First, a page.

• December Bride
  • Part Three



vigorous life, and the whiskey only fired them and
loosened their tongues. And Petie, who had drunk
more in the past two hours than he had in the past
ten years, hung grimly on to the discourse, and the
table. The brothers held out their arms for him to
feel and boasted about their strength and skill at
gaelic football.

"And I tell ye what, Petie, me bould cock," said
Hugh, "you’ll see the day when we’ll all be playing
the ould Irish games - all creeds and persuasions o'

This generous piece of heterodoxy was matched by
Petie raising himself uncertainly at the table and

Ireland was a Nation
Alien England was a pup
And Ireland will be Ireland
When England's buggered up.
I'm as good a Roman Cath-o-lick
As ever went to Mass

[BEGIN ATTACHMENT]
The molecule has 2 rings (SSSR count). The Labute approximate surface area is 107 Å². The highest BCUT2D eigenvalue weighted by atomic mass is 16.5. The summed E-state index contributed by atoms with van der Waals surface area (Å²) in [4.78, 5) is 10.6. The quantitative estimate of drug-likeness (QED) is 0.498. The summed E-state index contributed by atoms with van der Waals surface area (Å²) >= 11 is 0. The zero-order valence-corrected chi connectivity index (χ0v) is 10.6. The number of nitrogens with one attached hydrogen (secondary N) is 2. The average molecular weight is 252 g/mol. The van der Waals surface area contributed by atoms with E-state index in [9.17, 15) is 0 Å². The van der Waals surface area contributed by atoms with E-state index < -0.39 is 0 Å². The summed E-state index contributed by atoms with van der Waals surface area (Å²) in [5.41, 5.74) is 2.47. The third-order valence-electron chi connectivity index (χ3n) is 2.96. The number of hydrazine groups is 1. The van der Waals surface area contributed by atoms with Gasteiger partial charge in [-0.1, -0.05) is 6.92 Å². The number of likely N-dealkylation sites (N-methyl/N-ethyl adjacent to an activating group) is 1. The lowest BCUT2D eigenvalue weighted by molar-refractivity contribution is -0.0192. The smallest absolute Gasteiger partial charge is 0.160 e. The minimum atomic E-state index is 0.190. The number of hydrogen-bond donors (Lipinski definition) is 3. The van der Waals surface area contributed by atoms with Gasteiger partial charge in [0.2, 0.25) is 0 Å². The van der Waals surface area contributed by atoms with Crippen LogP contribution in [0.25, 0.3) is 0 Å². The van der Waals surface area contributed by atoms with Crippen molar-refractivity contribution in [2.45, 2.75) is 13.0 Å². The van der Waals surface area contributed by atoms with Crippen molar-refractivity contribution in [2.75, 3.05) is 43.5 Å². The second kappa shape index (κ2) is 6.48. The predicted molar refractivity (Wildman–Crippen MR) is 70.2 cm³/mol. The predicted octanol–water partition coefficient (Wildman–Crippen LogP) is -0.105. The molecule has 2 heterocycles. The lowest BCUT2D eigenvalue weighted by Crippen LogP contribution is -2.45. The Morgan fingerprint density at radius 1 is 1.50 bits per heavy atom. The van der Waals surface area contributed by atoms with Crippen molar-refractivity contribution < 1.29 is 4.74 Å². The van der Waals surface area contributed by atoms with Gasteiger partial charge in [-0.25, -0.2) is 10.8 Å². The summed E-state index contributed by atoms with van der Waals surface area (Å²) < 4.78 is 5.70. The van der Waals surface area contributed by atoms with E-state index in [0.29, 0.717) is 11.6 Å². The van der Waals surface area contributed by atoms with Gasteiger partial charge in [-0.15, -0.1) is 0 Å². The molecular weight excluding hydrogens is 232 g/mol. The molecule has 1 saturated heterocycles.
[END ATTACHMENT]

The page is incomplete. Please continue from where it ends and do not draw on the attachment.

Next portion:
And all you English gentlemen
Can kiss me Irish Ass!

A tremendous uproar broke out from the snug at
this. Hugh Ogle thumped the partition with his fist,
and Peter, tears of laughter running down his face,
raised old Petie's hat and clapped it back on his head.
"Ch-ho, ye black-mouthed ould Presbyterian! We’ll have
ye in wi’ us yet, before ye die!" he roared. The bar-
tender had to shout before he could make himself heard.
"Come on you men, pack it up. Ye saw that sign up there
- 'No Party Songs'. You’ve had enough - more'n enough
by the look o’ your da," and he jerked his thumb at

'One more for the road, manager," said Hugh, raising
his hand. "Not a damn drop - you've got all you're gonna
get in this house." He held the door open invitingly.
"Now, any time ye like - gentlemen."

Ireland, Laughter
Linen Hall Library, "Hanna231", Northern Ireland Literary Archive, accessed Sun, 05/09/2021 - 18:43, https://www.niliteraryarchive.com/content/hanna231